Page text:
Here’s a letter to the New York Times:
Your support for the U.S. Export-Import Bank rests on poor reasoning (“Tea Party Mischief on Exports,” June 25). For example, you mistakenly conclude that, because opposition to the Ex-Im Bank is presently not a full-fledged political movement against all corporate welfare, opponents of the Bank are not sincerely interested in curbing corporate welfare. But in fact, sometimes it’s more practical to demolish an unsafe building brick by brick rather than to blow it up all at once.
More fundamentally, the reality that other governments subsidize the export sales of their domestic companies is no reason for the U.S. government to subsidize the export sales of American companies. The reason is that, contrary to your assumption, such subsidy payments harm rather than help the economies whose governments make them.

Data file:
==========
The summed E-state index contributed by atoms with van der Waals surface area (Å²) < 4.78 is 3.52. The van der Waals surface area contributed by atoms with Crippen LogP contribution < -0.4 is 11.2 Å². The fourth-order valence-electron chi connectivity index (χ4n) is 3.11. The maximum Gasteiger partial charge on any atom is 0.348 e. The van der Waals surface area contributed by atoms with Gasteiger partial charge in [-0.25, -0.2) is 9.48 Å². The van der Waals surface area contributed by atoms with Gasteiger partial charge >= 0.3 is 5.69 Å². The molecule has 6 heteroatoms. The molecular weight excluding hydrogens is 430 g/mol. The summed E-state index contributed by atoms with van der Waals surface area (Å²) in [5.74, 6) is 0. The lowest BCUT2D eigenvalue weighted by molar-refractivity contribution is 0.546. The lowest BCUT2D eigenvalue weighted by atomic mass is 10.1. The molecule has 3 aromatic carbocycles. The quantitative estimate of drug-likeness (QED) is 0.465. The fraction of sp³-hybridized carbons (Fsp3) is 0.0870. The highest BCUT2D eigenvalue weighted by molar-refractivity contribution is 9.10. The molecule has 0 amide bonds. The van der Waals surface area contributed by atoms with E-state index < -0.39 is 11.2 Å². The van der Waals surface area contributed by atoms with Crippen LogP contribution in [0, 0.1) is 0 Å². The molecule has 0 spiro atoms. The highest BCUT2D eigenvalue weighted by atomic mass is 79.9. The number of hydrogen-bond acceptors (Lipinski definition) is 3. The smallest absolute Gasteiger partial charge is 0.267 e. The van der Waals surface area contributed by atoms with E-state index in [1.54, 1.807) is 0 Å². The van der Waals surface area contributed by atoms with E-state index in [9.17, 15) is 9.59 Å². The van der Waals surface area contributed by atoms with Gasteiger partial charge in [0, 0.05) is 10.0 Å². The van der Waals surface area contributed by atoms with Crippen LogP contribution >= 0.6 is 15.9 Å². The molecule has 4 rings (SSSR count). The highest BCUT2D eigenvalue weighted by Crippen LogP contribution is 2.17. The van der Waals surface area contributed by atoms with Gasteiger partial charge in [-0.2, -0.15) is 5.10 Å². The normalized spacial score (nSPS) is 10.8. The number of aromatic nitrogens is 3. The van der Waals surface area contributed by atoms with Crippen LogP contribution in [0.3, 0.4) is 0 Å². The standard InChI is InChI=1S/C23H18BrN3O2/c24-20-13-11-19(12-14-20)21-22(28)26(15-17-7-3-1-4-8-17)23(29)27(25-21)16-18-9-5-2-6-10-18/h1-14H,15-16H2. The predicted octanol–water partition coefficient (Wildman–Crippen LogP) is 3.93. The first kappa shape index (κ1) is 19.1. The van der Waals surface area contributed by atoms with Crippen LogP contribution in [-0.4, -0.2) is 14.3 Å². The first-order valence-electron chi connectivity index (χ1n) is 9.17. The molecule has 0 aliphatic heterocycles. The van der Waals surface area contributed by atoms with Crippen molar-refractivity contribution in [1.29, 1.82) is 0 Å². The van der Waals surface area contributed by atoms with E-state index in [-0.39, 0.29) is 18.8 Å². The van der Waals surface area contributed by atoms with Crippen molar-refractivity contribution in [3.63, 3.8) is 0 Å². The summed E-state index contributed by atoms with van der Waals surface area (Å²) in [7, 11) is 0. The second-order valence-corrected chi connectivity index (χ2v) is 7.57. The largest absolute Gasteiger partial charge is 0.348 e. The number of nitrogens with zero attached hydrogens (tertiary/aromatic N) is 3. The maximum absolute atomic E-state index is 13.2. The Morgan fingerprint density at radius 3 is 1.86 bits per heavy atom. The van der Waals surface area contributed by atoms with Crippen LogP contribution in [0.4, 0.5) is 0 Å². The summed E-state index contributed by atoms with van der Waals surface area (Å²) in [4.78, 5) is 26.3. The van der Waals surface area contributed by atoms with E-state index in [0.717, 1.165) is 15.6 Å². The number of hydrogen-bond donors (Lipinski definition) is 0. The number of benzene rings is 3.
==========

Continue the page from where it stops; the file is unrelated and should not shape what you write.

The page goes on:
If you continue to believe that such payments pave the path to domestic prosperity, then you should immediately stop charging people to subscribe to your newspaper and start paying them to subscribe. Until and unless you start to practice what you preach, you should refrain from advising Americans that we ought to pay non-Americans to consume what we produce.
Donald J. Boudreaux
Professor of Economics
Martha and Nelson Getchell Chair for the Study of Free Market Capitalism at the Mercatus Center
George Mason University
Fairfax, VA 22030
The New York Times was once a sophisticated voice of “Progressivism.” It is increasingly just a juvenile voice.